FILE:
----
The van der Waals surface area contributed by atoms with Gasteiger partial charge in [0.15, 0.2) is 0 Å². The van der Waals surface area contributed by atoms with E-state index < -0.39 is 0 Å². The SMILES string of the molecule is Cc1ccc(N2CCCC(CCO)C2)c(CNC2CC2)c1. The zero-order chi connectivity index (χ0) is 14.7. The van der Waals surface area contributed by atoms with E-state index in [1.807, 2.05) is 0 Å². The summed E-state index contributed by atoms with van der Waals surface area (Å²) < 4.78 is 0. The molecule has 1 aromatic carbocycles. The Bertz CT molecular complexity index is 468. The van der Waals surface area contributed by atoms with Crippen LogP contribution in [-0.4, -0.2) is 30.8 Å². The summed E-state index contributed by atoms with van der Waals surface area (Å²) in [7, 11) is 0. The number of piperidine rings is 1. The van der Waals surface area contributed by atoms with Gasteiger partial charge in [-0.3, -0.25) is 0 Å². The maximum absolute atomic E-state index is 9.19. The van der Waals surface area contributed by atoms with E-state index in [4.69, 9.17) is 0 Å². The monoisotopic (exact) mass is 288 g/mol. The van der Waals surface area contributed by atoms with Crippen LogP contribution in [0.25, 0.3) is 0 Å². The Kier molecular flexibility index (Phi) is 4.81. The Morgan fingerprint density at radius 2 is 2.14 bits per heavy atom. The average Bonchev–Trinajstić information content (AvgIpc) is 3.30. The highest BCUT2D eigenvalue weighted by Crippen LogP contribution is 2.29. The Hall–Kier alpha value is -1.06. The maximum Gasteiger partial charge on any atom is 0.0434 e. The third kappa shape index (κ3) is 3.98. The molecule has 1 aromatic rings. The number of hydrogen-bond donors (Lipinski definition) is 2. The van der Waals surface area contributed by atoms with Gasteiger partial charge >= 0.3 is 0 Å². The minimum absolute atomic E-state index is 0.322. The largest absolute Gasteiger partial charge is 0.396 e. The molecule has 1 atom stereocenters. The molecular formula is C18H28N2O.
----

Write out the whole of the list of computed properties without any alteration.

The van der Waals surface area contributed by atoms with Gasteiger partial charge in [0.15, 0.2) is 0 Å². The van der Waals surface area contributed by atoms with E-state index < -0.39 is 0 Å². The SMILES string of the molecule is Cc1ccc(N2CCCC(CCO)C2)c(CNC2CC2)c1. The zero-order chi connectivity index (χ0) is 14.7. The van der Waals surface area contributed by atoms with E-state index in [1.807, 2.05) is 0 Å². The summed E-state index contributed by atoms with van der Waals surface area (Å²) < 4.78 is 0. The molecule has 1 aromatic carbocycles. The Bertz CT molecular complexity index is 468. The van der Waals surface area contributed by atoms with Crippen LogP contribution in [-0.4, -0.2) is 30.8 Å². The summed E-state index contributed by atoms with van der Waals surface area (Å²) in [7, 11) is 0. The number of piperidine rings is 1. The van der Waals surface area contributed by atoms with Gasteiger partial charge in [-0.3, -0.25) is 0 Å². The maximum absolute atomic E-state index is 9.19. The van der Waals surface area contributed by atoms with E-state index in [4.69, 9.17) is 0 Å². The monoisotopic (exact) mass is 288 g/mol. The van der Waals surface area contributed by atoms with Crippen LogP contribution in [0.25, 0.3) is 0 Å². The Kier molecular flexibility index (Phi) is 4.81. The Morgan fingerprint density at radius 2 is 2.14 bits per heavy atom. The average Bonchev–Trinajstić information content (AvgIpc) is 3.30. The highest BCUT2D eigenvalue weighted by Crippen LogP contribution is 2.29. The Hall–Kier alpha value is -1.06. The maximum Gasteiger partial charge on any atom is 0.0434 e. The third kappa shape index (κ3) is 3.98. The molecule has 1 aromatic rings. The number of hydrogen-bond donors (Lipinski definition) is 2. The van der Waals surface area contributed by atoms with Gasteiger partial charge >= 0.3 is 0 Å². The minimum absolute atomic E-state index is 0.322. The largest absolute Gasteiger partial charge is 0.396 e. The molecule has 1 atom stereocenters. The molecular formula is C18H28N2O.